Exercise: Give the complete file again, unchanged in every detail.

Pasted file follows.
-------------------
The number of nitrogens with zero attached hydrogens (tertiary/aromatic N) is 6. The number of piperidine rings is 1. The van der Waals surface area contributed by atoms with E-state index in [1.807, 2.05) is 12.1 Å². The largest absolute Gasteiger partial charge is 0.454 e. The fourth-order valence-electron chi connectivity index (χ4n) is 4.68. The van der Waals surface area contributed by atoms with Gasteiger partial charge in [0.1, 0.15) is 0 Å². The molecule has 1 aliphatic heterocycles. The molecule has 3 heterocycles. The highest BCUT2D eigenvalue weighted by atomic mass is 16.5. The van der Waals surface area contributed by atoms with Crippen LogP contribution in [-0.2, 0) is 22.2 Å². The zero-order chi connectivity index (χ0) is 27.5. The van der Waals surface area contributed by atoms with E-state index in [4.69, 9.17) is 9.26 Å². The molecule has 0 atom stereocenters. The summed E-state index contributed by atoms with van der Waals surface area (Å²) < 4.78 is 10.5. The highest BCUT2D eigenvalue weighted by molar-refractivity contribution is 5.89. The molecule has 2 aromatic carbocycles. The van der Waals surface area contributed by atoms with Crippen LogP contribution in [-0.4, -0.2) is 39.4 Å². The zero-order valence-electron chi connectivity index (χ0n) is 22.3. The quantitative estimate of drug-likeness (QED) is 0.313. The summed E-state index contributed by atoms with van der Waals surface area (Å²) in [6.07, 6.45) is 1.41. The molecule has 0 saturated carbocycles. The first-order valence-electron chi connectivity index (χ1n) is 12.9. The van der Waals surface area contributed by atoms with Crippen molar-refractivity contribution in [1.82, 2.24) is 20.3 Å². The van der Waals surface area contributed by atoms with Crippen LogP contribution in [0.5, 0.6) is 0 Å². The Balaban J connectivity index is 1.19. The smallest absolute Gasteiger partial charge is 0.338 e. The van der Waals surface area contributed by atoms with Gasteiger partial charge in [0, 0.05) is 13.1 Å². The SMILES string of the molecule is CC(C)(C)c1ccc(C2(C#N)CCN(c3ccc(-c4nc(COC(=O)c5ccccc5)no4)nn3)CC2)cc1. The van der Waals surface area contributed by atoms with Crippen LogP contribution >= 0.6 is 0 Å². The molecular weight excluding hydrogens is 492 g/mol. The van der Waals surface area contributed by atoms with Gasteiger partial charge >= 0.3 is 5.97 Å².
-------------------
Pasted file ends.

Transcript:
The number of nitrogens with zero attached hydrogens (tertiary/aromatic N) is 6. The number of piperidine rings is 1. The van der Waals surface area contributed by atoms with E-state index in [1.807, 2.05) is 12.1 Å². The largest absolute Gasteiger partial charge is 0.454 e. The fourth-order valence-electron chi connectivity index (χ4n) is 4.68. The van der Waals surface area contributed by atoms with Gasteiger partial charge in [0.1, 0.15) is 0 Å². The molecule has 1 aliphatic heterocycles. The molecule has 3 heterocycles. The highest BCUT2D eigenvalue weighted by atomic mass is 16.5. The van der Waals surface area contributed by atoms with Crippen LogP contribution in [-0.2, 0) is 22.2 Å². The zero-order chi connectivity index (χ0) is 27.5. The van der Waals surface area contributed by atoms with E-state index in [4.69, 9.17) is 9.26 Å². The molecule has 0 atom stereocenters. The summed E-state index contributed by atoms with van der Waals surface area (Å²) < 4.78 is 10.5. The highest BCUT2D eigenvalue weighted by molar-refractivity contribution is 5.89. The molecule has 2 aromatic carbocycles. The van der Waals surface area contributed by atoms with Crippen LogP contribution in [-0.4, -0.2) is 39.4 Å². The zero-order valence-electron chi connectivity index (χ0n) is 22.3. The quantitative estimate of drug-likeness (QED) is 0.313. The summed E-state index contributed by atoms with van der Waals surface area (Å²) in [6.07, 6.45) is 1.41. The molecule has 0 saturated carbocycles. The first-order valence-electron chi connectivity index (χ1n) is 12.9. The van der Waals surface area contributed by atoms with Crippen molar-refractivity contribution in [1.82, 2.24) is 20.3 Å². The van der Waals surface area contributed by atoms with Crippen LogP contribution in [0.5, 0.6) is 0 Å². The Balaban J connectivity index is 1.19. The smallest absolute Gasteiger partial charge is 0.338 e. The van der Waals surface area contributed by atoms with Gasteiger partial charge in [0, 0.05) is 13.1 Å². The SMILES string of the molecule is CC(C)(C)c1ccc(C2(C#N)CCN(c3ccc(-c4nc(COC(=O)c5ccccc5)no4)nn3)CC2)cc1. The van der Waals surface area contributed by atoms with Crippen LogP contribution >= 0.6 is 0 Å². The molecular weight excluding hydrogens is 492 g/mol. The van der Waals surface area contributed by atoms with Gasteiger partial charge >= 0.3 is 5.97 Å².